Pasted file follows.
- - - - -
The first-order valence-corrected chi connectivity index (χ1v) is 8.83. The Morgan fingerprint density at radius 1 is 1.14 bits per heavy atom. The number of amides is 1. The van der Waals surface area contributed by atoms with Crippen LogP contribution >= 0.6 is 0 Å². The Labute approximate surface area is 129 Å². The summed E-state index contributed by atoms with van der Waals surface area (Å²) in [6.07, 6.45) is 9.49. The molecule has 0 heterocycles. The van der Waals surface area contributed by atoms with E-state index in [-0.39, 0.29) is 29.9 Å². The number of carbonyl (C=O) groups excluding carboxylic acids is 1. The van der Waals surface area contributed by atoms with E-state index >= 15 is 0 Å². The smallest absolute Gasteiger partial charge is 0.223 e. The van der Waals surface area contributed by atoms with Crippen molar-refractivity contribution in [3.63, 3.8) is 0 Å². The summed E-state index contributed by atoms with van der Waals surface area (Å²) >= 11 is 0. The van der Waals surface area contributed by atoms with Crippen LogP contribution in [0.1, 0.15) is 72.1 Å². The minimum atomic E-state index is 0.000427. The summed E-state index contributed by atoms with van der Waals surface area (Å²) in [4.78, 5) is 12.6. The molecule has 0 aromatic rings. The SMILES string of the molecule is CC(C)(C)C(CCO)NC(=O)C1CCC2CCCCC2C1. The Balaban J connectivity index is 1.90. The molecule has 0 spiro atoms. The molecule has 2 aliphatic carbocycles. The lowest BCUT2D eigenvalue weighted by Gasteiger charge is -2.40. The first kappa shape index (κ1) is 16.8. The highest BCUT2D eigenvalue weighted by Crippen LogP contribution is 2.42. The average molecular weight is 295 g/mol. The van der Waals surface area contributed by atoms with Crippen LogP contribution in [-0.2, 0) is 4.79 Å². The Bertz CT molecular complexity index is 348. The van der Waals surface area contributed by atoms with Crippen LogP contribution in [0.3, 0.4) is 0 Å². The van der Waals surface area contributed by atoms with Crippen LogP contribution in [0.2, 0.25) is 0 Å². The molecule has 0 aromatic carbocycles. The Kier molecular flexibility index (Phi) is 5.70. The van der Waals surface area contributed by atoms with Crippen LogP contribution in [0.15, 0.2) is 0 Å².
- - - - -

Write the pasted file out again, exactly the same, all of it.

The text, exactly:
The first-order valence-corrected chi connectivity index (χ1v) is 8.83. The Morgan fingerprint density at radius 1 is 1.14 bits per heavy atom. The number of amides is 1. The van der Waals surface area contributed by atoms with Crippen LogP contribution >= 0.6 is 0 Å². The Labute approximate surface area is 129 Å². The summed E-state index contributed by atoms with van der Waals surface area (Å²) in [6.07, 6.45) is 9.49. The molecule has 0 heterocycles. The van der Waals surface area contributed by atoms with E-state index in [-0.39, 0.29) is 29.9 Å². The number of carbonyl (C=O) groups excluding carboxylic acids is 1. The van der Waals surface area contributed by atoms with E-state index >= 15 is 0 Å². The smallest absolute Gasteiger partial charge is 0.223 e. The van der Waals surface area contributed by atoms with Crippen molar-refractivity contribution in [3.63, 3.8) is 0 Å². The summed E-state index contributed by atoms with van der Waals surface area (Å²) >= 11 is 0. The van der Waals surface area contributed by atoms with Crippen LogP contribution in [0.1, 0.15) is 72.1 Å². The minimum atomic E-state index is 0.000427. The summed E-state index contributed by atoms with van der Waals surface area (Å²) in [4.78, 5) is 12.6. The molecule has 0 aromatic rings. The SMILES string of the molecule is CC(C)(C)C(CCO)NC(=O)C1CCC2CCCCC2C1. The Balaban J connectivity index is 1.90. The molecule has 0 spiro atoms. The molecule has 2 aliphatic carbocycles. The lowest BCUT2D eigenvalue weighted by Gasteiger charge is -2.40. The first kappa shape index (κ1) is 16.8. The highest BCUT2D eigenvalue weighted by Crippen LogP contribution is 2.42. The average molecular weight is 295 g/mol. The van der Waals surface area contributed by atoms with Crippen LogP contribution in [-0.2, 0) is 4.79 Å². The Bertz CT molecular complexity index is 348. The van der Waals surface area contributed by atoms with Crippen LogP contribution in [0.3, 0.4) is 0 Å². The van der Waals surface area contributed by atoms with Crippen LogP contribution in [0.2, 0.25) is 0 Å². The molecule has 0 aromatic carbocycles. The Kier molecular flexibility index (Phi) is 5.70. The van der Waals surface area contributed by atoms with Crippen LogP contribution in [0.15, 0.2) is 0 Å².